Such power supplies are not unusual - they are commonly used for insulation testing (old electricians and power engineers remember "kenetrons"). The voltage was also regulated there - because connecting full voltage immediately triggered the short-circuit protection system.


    But for 10kW? :D And I will add that it was a power supply for an electron gun, so at this 100kV potential there was another power supply to generate voltage on the Wehnelt cylinder.

    As for the directionality, it was more about the fact that on one side there was a magnetic armature, so made that it did not melt and only one side of the coil caused heating.
  • #37
    robokop
    Moderator of Cars
    _lazor_ wrote:
    But for 10kW? And I will add that it was a power supply for an electron gun, so at this 100kV potential there was another power supply to generate voltage on the Wehnelt cylinder.
    Power supply with a voltage of 100kV with a power of 10kW ??? Some invention to knock down planes?
  • #38
    _lazor_
    Moderator of Designing
    I don't know what it went to, and if I did, I probably wouldn't say it anyway. However, there are devices such as clystrons where such a power supply can work.
  • #39
    robokop
    Moderator of Cars
    There is no Venhell cylinder in the klystron. :)
  • #40
    TechEkspert
    Editor
    robokop wrote:
    This is the answer to yours directivity of the electromagnetic field . The magnetic field exits the coil
    http://moby.piwko.pl/pliki/sawicki1.htm
    120W induction heater - a typical gadget or a useful workshop tool?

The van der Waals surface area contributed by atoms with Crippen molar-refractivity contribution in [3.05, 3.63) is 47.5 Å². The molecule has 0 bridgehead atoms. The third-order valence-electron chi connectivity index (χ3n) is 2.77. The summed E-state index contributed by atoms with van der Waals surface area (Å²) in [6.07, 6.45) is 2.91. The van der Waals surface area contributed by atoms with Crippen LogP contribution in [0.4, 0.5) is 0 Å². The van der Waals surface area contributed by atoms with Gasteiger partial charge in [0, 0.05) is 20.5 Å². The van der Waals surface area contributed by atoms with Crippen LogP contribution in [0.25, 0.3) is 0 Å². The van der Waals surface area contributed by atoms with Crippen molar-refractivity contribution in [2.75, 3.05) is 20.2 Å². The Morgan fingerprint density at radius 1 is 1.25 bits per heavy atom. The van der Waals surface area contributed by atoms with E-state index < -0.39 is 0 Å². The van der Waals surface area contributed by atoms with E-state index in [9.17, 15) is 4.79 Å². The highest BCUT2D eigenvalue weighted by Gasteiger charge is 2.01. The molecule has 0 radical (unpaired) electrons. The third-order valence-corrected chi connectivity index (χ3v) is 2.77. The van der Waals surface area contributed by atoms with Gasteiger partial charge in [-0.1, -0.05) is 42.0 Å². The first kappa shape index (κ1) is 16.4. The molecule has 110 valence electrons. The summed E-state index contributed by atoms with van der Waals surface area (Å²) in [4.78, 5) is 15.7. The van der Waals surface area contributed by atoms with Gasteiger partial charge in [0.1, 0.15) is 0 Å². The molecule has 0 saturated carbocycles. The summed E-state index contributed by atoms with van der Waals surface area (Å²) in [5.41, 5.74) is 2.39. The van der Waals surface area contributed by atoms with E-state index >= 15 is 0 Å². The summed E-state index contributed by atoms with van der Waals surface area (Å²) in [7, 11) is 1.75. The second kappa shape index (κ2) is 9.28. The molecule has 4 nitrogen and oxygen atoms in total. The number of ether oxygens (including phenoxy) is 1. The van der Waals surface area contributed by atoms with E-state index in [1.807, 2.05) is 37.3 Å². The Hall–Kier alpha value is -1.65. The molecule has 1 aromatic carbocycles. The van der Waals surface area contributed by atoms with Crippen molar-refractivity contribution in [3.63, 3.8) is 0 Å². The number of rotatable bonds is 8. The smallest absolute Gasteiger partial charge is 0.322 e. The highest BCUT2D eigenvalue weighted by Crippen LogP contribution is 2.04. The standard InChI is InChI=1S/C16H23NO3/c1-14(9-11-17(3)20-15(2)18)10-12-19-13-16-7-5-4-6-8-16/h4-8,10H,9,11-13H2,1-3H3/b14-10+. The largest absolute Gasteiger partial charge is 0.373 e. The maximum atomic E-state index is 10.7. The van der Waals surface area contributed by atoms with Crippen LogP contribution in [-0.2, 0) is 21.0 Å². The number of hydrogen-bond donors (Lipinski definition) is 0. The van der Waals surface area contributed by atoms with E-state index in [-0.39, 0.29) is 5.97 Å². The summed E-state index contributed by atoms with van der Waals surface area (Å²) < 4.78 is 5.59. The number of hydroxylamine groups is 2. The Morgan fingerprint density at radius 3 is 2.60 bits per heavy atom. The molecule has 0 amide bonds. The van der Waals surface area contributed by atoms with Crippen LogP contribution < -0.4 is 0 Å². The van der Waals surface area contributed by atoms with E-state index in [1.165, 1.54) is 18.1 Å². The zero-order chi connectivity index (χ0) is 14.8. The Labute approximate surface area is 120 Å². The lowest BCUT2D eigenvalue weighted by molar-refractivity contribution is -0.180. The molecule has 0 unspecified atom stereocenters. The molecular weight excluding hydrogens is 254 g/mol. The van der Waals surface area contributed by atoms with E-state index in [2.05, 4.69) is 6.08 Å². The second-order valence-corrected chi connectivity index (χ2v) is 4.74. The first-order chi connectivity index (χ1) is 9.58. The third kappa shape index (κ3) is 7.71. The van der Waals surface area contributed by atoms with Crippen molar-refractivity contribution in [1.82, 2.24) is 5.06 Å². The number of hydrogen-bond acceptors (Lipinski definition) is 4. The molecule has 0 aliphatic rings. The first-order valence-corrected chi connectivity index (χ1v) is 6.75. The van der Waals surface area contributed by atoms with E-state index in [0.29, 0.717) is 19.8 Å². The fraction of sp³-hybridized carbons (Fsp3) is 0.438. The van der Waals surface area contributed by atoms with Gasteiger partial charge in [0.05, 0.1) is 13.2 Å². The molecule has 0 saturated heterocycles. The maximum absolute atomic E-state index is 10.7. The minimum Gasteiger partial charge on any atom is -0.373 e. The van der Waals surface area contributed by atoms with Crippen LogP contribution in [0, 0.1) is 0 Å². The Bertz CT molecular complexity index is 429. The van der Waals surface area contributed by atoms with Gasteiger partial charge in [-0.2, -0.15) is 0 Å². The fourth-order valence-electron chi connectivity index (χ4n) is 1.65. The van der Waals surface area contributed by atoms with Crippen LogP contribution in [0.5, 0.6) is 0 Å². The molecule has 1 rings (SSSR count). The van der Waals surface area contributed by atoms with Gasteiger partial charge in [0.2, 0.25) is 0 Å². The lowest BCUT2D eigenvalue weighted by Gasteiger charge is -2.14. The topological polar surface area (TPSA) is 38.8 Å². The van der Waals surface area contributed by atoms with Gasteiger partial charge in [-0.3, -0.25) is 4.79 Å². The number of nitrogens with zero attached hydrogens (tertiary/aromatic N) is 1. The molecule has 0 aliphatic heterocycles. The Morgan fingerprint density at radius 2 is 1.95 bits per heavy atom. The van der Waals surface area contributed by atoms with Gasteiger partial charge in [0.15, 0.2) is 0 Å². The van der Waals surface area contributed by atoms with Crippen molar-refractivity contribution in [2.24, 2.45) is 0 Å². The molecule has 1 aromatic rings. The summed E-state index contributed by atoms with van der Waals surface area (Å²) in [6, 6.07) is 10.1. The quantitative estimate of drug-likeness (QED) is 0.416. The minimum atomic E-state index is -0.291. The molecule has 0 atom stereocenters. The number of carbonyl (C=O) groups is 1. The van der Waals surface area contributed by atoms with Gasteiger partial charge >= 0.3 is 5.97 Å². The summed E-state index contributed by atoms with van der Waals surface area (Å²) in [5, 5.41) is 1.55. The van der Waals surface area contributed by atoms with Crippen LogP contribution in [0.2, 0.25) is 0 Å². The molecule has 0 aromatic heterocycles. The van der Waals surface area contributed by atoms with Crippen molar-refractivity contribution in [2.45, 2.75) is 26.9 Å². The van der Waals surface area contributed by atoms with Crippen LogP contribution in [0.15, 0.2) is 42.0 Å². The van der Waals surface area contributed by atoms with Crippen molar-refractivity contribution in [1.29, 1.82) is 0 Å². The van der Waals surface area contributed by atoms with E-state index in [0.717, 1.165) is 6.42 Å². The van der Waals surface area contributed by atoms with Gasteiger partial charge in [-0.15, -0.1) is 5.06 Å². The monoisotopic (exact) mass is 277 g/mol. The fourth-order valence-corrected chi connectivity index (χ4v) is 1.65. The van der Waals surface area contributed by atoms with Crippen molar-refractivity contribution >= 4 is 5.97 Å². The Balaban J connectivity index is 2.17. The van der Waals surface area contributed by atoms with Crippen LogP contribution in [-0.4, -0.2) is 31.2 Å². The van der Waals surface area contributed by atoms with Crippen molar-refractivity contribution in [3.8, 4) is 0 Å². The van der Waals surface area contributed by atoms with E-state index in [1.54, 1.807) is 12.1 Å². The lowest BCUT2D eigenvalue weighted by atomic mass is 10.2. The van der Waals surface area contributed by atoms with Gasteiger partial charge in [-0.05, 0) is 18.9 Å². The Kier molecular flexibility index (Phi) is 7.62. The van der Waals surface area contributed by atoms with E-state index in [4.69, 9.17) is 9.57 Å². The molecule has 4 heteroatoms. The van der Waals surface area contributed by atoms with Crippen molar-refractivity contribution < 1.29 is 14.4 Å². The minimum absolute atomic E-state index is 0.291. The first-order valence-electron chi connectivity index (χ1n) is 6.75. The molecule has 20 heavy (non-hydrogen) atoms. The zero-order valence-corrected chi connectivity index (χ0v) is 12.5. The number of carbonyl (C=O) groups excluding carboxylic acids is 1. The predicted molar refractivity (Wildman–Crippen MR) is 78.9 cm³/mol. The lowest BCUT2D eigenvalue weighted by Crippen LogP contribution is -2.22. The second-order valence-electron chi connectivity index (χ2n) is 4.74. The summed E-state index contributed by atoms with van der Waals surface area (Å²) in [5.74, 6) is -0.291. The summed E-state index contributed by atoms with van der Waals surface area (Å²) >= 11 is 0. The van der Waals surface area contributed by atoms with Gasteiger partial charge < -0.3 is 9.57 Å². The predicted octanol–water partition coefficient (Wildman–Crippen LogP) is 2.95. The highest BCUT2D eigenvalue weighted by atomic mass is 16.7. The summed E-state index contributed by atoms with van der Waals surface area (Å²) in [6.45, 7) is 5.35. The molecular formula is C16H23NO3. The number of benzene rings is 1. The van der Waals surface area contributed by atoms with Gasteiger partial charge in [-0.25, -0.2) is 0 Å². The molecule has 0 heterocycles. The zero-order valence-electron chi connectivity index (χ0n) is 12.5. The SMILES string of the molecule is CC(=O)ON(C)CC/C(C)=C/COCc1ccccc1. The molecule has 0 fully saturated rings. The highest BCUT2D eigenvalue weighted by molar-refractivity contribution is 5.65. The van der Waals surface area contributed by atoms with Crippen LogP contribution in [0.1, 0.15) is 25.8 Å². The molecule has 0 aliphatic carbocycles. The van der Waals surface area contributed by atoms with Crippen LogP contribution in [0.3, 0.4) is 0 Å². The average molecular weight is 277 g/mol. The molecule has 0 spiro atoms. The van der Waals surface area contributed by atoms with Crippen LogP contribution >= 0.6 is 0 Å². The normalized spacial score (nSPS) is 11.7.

But the field comes out only on one side, thanks to a piece of jumper made of an undefined material, you can also see a lot of Kapton tape on the wires leading to the coil.

    In general, magnetic circuits are probably not my forte, just like advanced inductance details are rather a mystery to me,
    although about the basics of inductance I once managed to do material: Some applications of inductance :)

    Anyway, I think that making material about something, making a project, etc. is the best way to learn something new.
  • #41
    _lazor_
    Moderator of Designing
    robokop wrote:
    There is no Venhell cylinder in the klystron. :)


    There is an electron gun in the klystron, which has a Wenhet cylinder, it would not make sense if the beam could not be regulated.
  • #42
    kudlatyco2
    Level 1  
    Hello. A bit old topic, but I will add my observations. I bought this toy some time ago, straight from a Chinese on ebay. It is admittedly low power, but quite a nice and useful device. In my DIY workshop, she has helped me many times to even remove or attach metal axles in plastic wheels of car models. Of course, I also started experimenting with the converter, which ended up puncturing the mosfets and giving her a vacation in a drawer. Recently, I found this post and, like the author of the article, replaced the transistors. There were no dedicated (in my case, the casings of the pierced mosfets were not damaged and the inscriptions could be read) or those suggested by the author of the post. So I soldered BUZ 11 and the heater came back to life. The transistors are big as for this design, but like the author, I have the impression that the converter works better than with the original ones: the PCB does not heat up, the induction heats up the elements faster. The article helped me a lot. I greet the author.